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Why A Climate Compact?

Political paralysis

The Coalition’s commitment to reduce emissions by 26-28% on 2005 levels by 2030, with a projected actual outcome of up to 35%, is far short of a fair contribution to the Paris Agreement goals of limiting global warming to well below 2ºC and pursuing efforts towards 1.5°C.  The Government shows no urgency on domestic decarbonisation and is committed to further expansion of coal and gas exports.  

Labor’s commitment to reduce emissions by 43% is closer to supporting the Paris Agreement but still falls well short of Australia’s fair share as an advanced industrial economy with effectively infinite potential in renewable energy.  Labor would move faster than the Coalition in decarbonising the domestic economy but holds back from driving this with the urgency required.  Labor meanwhile remains silent on the role of coal and gas in both the domestic and export economies.  

The Greens’ target of 75% by 2030 leading to net zero by 2035 is highly ambitious for what can be achieved in just 8 years.  The Greens would urgently decarbonise the domestic and export economies alike.  Their pathway to achieving these goals, absent national consensus, is not clear.

The irreconcilable positions of the parties reflect the deep polarisation of climate within Australian politics.  No bipartisan approach is in prospect and appears more remote than ever.

Mounting Outside Pressure

Against this, the four most recent climate polls – Lowy, ACF, Guardian and Australia Institute – all reflect majority support for decisive climate action. 

This same sentiment is evident in the peak business councils and NFF, which have been working with the ACTU, welfare and environmental groups under the Australian Climate Roundtable to develop Joint Principles for Climate Policy. The Roundtable, in its Statement of 8 November 2021, advocates for Australia to pursue ‘the highest ambition’ in achieving emissions reductions and notes that: ‘Closed processes focused on Parliamentarians will be much less robust and effective than open processes that draw on the breadth of experience, expertise and perspective stakeholders have to offer.’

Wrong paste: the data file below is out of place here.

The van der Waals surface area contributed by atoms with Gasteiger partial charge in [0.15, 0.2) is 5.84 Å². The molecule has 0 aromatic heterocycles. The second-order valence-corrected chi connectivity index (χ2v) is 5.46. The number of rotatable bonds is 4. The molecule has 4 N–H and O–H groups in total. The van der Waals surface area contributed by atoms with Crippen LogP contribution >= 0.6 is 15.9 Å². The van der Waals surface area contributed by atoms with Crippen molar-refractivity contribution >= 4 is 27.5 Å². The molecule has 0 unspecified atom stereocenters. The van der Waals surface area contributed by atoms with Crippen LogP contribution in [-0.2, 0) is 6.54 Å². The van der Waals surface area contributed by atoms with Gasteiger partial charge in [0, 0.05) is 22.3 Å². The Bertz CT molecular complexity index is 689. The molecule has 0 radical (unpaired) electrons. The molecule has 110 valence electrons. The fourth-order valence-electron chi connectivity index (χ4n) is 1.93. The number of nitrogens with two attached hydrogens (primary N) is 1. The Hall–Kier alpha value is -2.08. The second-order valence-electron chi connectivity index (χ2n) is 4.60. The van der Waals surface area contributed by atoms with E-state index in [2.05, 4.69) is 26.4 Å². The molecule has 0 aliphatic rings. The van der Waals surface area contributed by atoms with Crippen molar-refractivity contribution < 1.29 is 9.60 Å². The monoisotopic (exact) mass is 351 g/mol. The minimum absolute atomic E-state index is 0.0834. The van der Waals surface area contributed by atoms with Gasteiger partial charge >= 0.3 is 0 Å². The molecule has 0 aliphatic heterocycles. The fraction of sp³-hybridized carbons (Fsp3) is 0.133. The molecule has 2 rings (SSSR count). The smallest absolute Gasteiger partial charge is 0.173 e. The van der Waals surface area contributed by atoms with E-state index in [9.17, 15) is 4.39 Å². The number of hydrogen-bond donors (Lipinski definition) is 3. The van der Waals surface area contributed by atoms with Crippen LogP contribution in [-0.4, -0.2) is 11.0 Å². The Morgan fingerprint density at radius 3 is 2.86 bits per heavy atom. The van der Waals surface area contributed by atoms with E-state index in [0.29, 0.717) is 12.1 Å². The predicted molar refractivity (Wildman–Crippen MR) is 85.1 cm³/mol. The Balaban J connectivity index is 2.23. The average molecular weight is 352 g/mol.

The shared concerns of business, unions and environmentalists is underscored by BCA, ACTU, WWF and ACF having jointly commissioned a report by Accenture on Australia’s future opportunities in the post-carbon economy. The BCA itself commissioned Deloitte AccessEconomics to advise on sweeping policy reforms to usher Australia into the post-carbon economy, and to model the economic benefits of such reforms.  Deloitte AccessEconomics has separately modelled the devastating economic costs to Australia of unabated global warming against the gains of limiting warming to 1.5°C. Professor Tom Kompas has estimated the economic costs to Australia of not meeting the Paris targets could, by 2050, be around 20 times the costs of meeting those targets.  A restive and proactive market has lost the patience to wait on Government, highlighted startlingly in February by Origin Energy's Eraring decision and the Mike Cannon-Brookes/Brookfield bid for AGL. 

Clearly the political process does not reflect the popular mood to act decisively and urgently to shoulder Australia’s burden in arresting global warming. Nor does the political process reflect the prevailing aspiration of business, investors, farmers, unions, the welfare sector and environmentalists to avert the devastating economic costs of unabated warming and to ride the economic growth that will lie in the post-carbon economy.